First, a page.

Privately-held biotech Enteris BioPharma touted data today from a Phase IIa trial of its oral leuprolide formulation, Ovarest.
The Boonton, N.J.-based company reported that its product triggered significant suppression of estradiol, which is correlated with efficacy in treating endometriosis.
“The positive results from the Phase IIa clinical trial of Ovarest are a significant advancement towards Enteris’ goal of developing the first-ever oral leuprolide tablet for the treatment of endometriosis,” chairman & CEO Joel Tune said in prepared remarks.
“We look forward to advancing the Ovarest program into a Phase IIb trial, now that proof-of-concept has been established in our Phase IIa study. It is our expectation that the Phase IIb trial planned for later this year will satisfy the requirements to make Ovarest a Phase III-ready asset. We also intend to begin development of additional indications for oral leuprolide including uterine fibroid tumors and prostate cancer. Multiple other potential indications, such as use in in vitro fertilization (IVF) protocols and central precocious puberty, can be envisioned which may contribute to further significant commercial success.”
The chief executive added that his company is working with financial consultant Torreya Partners to identify potential partnerships. Enteris has already inked a number of deals with players in the pharmaceutical industry, including Sanofi (NYSE:SNY). The two companies are working on developing an oral peptide for Type II diabetes.
“The oral delivery of peptides is considered a ‘Holy Grail’ within the pharmaceutical industry given the numerous benefits that such drugs could offer across the entire healthcare continuum,” Tim Opler of Torreya Partners added. “Based on our deep knowledge and experience, we believe that Enteris is at the forefront of a very large market opportunity. We look forward to working with Enteris to leverage the multiple value drivers that its Peptelligence platform and high-value internal and external development programs represent.”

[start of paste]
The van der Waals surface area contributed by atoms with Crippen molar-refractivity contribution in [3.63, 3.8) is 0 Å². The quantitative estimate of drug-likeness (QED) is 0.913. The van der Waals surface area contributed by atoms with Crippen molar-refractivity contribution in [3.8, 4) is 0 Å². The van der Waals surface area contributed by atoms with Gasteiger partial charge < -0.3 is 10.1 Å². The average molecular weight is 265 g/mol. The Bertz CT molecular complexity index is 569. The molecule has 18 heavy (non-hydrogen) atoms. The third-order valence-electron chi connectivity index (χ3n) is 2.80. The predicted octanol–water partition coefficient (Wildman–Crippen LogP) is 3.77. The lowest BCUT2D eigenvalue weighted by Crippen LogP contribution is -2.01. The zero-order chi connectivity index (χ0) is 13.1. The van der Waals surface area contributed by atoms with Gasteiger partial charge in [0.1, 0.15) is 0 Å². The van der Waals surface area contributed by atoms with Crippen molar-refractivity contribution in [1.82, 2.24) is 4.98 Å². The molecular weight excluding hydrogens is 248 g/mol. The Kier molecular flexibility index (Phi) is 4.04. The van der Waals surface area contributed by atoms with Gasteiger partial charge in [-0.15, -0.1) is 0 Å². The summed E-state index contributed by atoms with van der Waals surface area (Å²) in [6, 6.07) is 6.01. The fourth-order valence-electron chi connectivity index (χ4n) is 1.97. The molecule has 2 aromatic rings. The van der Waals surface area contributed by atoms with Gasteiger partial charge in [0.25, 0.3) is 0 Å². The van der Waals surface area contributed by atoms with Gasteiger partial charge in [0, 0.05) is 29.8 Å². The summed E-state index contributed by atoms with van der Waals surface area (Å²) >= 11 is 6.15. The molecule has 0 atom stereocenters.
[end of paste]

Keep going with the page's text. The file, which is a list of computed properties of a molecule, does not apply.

Enteris’ ‘Peptellingence’ platform is designed to overcome the challenges of oral peptide delivery. A person’s gastrointestinal tract degrades and digests peptides and a normal peptide can’t break through the intestinal cell layer to be absorbed.
To tackle this problem, Enteris has developed a coating that stops the peptide from opening in the stomach. Instead, the therapy dissolves only once it reaches the small intestine.
The company also uses a compound to boost the intestinal cell layer’s permeability, temporarily widening the gaps between cells to facilitate drug transfer, Tune explained in an interview with Drug Delivery Business News.
“Six million women in the U.S. have been diagnosed with endometriosis, so [Ovarest] would help them immensely,” he said. “We’re just very excited about being able to potentially help that many patients.”